WiFi (Wireless) FAQ
What is WiFi?
A WiFi (wireless) connection uses radio frequency signals to send data between your modem/router and computers or other WiFi devices. WiFi means you can surf the net in different areas of your home without needing cables.
The radio frequencies used by WiFi (802.11) are similar to those used by wireless home phones. These signals are ideal for small areas such as a house or small office.
What do I need to use WiFi?
- An active internet connection.
- A router to broadcast your internet as a WiFi signal. Most modems have this router ability built in, but in some cases a separate router may be plugged in to a modem to handle the WiFi.
- A computer, laptop, smartphone or tablet that has a wireless network adapter. Most modern devices have this built in by default – some computers may need to have a wireless adapter installed. Alternatively, you could buy a plugin USB WiFi adapter from any good computer store.
How do I set up my WiFi network?
If you bought your modem from iiNet, its setup guide will tell you exactly how to set up your home WiFi. For third-party modems, please check its user manual for instructions.
Do I need to use a password for my WiFi network?
Yes. Your WiFi network must be set with a password. Without one, your WiFi network is open to anyone within range of your wireless signal. That means someone could potentially use your data, change your modem settings or even access your VoIP phone details (if applicable) and use it to make calls.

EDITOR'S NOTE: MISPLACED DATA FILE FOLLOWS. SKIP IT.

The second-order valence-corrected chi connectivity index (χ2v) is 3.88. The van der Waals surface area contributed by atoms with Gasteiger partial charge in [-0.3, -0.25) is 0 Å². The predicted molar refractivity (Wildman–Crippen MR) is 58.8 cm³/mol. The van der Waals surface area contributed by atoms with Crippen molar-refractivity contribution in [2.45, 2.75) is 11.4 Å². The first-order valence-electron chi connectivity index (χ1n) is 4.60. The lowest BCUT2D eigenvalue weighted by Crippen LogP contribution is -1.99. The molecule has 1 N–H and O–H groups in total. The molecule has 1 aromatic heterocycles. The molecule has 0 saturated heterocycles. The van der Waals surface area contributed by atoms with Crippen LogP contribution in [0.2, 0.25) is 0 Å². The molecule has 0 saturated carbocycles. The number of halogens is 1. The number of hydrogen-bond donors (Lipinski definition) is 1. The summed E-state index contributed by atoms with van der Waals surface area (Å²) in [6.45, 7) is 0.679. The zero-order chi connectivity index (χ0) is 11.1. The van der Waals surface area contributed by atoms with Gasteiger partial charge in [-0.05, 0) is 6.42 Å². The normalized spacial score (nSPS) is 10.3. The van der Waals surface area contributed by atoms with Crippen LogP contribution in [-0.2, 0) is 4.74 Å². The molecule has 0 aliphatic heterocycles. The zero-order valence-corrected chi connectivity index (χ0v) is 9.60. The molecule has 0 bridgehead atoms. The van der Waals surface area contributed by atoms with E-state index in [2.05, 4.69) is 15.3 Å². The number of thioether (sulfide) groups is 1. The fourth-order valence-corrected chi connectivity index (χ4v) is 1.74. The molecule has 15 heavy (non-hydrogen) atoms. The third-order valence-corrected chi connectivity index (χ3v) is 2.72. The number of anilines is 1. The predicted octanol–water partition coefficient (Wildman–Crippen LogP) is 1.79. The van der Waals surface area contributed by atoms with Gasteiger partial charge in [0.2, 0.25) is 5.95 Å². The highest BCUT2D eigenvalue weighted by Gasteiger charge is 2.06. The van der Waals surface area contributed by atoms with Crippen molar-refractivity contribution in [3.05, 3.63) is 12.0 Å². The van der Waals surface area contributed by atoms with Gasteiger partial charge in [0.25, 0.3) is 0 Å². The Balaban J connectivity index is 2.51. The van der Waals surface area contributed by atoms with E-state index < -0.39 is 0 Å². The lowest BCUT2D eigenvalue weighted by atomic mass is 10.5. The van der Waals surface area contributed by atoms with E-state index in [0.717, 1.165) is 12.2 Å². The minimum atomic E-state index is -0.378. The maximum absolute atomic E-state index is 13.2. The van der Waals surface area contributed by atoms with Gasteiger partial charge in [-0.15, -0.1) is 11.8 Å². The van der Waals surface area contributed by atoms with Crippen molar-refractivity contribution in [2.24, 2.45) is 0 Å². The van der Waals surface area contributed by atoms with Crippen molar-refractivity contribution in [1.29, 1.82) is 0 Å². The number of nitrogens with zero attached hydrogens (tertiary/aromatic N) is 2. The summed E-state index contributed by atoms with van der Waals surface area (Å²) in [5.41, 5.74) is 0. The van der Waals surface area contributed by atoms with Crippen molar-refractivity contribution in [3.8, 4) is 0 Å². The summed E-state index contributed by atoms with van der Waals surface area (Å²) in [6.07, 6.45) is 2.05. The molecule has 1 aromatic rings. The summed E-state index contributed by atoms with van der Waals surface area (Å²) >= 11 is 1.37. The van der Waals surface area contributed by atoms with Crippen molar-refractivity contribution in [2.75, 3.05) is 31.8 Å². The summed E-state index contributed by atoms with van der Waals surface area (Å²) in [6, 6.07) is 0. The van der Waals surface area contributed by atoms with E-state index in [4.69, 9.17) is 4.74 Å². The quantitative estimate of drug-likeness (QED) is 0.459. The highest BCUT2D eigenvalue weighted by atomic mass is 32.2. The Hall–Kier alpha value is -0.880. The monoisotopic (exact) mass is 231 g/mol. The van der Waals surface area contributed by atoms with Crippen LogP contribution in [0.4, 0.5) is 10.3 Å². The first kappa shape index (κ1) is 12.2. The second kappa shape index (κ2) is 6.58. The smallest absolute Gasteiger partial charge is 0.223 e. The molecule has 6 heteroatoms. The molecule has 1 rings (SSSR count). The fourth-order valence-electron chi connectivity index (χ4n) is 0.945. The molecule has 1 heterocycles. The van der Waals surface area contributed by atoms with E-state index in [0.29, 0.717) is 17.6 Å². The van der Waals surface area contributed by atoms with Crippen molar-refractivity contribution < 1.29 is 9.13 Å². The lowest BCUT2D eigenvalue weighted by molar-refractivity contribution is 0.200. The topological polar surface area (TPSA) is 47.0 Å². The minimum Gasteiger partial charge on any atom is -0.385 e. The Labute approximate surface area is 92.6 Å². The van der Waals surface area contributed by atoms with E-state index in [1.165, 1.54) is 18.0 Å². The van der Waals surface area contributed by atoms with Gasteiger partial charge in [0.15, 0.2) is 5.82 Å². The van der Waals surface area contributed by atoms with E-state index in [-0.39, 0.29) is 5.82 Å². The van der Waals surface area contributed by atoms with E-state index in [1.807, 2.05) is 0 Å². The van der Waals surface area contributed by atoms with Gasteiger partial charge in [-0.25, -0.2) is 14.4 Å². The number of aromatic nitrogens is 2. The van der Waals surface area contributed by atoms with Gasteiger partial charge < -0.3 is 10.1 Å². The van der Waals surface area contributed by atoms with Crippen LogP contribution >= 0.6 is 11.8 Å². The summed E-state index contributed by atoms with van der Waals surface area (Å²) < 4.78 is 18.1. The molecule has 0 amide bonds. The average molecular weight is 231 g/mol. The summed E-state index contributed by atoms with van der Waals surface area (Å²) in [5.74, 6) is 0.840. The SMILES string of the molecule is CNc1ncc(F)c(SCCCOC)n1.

All modems sold by iiNet feature WPA/WPA2-PSK encryption passwords by default. Third party modems may have no passwords used in their default WiFi settings, so please check carefully when setting up your network.
How far does a WiFi signal reach?
A typical WiFi signal has a range of roughly 30 metres, though this can be reduced by factors such as the ability of the modem/router, any walls or obstacles in the area, or other factors that may interfere with the wireless signal.
See Improving your WiFi Signal to learn more.
Is WiFi as reliable as an Ethernet connection?
No; but this shouldn’t be an issue for everyday internet use including browsing, social media and YouTube. As wireless connection stability and speeds can vary due to signal interference and distance from the router, a cable connection will always be more reliable for heavy or time-sensitive usage such as online gaming.
All modem routers currently sold by iiNet feature 802.11n WiFi, and some also support the latest 802.11ac WiFi.
|Simplified name*||Technical name||Year released||Theoretical max throughput speed||General use|
|WiFi 2||802.11b||2000||8 Mbps||Wireless dropout troubleshooting (network stability).|
|WiFi 3||802.11g||2003||54 Mbps||Devices manufactured between 2003-2009, wireless dropout troubleshooting (network stability).|
|WiFi 4||802.11n||2009||300 Mbps||Devices manufactured from 2009 onwards; most modern devices will have legacy support for this type of WiFi.|
|WiFi 5||802.11ac||2014||500 Mbps to 1 Gbps||Devices manufactured from 2009 onwards; most modern devices support this type of WiFi.|
|WiFi 6||802.11ax||Pending release (2020/21)||Estimated 1.2 to 4.8Gbps||This new type of WiFi hasn't been fully released yet, but once it has, the latest tech devices will likely support it.|
*In 2019, the WiFi Alliance proposed simplified names for WiFi technologies to be more accessible to the average user.